ATLANTA--Dr. Ming-Hui Zou, director of the Center for Molecular and Translational Medicine at Georgia State University, has received a four-year, $2.4 million federal grant to study cardiovascular complications in diabetes.
The grant from the National Heart, Lung and Blood Institute of the National Institutes of Health allows Zou to continue his research, which has been funded since 2004.
The study will investigate how high glucose promotes dysfunction of mitochondria, the cell structures that produce the energy cells need to survive. It will also explore how mitochondrial fission, or division into two or more independent structures, results in atherosclerosis, the buildup of fats, cholesterol and other substances in and on the artery walls, and dysfunction of endothelial cells, which line the interior surface of blood vessels and lymphatic vessels.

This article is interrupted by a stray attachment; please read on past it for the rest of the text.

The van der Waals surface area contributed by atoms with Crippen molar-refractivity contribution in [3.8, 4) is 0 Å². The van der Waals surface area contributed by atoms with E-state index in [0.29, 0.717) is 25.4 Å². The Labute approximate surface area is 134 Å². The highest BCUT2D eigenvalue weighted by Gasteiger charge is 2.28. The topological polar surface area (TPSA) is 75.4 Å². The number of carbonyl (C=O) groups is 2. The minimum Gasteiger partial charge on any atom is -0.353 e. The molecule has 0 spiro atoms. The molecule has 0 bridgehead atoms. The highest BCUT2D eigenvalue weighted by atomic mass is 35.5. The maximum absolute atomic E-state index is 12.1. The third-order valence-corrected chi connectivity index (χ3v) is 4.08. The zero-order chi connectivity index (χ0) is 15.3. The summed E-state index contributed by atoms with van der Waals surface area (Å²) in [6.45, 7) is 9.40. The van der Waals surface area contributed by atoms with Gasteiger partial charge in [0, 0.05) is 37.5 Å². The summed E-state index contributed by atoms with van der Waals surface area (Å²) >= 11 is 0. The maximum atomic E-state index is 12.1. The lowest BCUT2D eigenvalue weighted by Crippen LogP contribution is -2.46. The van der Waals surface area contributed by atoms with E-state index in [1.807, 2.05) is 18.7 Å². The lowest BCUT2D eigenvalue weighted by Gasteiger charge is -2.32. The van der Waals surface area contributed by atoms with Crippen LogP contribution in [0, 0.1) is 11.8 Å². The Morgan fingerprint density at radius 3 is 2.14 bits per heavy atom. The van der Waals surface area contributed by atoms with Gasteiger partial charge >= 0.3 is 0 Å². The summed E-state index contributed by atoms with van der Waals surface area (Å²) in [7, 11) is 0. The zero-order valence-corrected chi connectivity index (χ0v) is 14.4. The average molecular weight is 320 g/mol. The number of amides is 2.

Studies show that mitochondria play a causative role in diabetic endothelial dysfunction, though it's unclear how the mitochondria become dysfunctional.
"There's a single layer of cells in the vasculature, which is called endothelial cells. These cells are very important," Zou said. "They separate the circulating blood and the organs, so they protect the organs from damage. It's like a barrier to prevent the blood going into the tissue. We study how this type of cells would become dysfunctional or damaged.
"We are also looking at how the defense of this cell type could prevent the damage caused by diabetes or hyperglycemia, high blood sugar concentration. We found the cells have a mechanism called autophagy, or self-eating, in which they digest themselves under stress conditions. It's like an internal self-defense mechanism. We're studying how this mechanism becomes dysfunctional and how we can enhance this part of the function to protect these cells and result in increased resistance to disease conditions."
An abstract of the grant, 2R01HL079584-16, is available at the NIH's Project RePORTER website.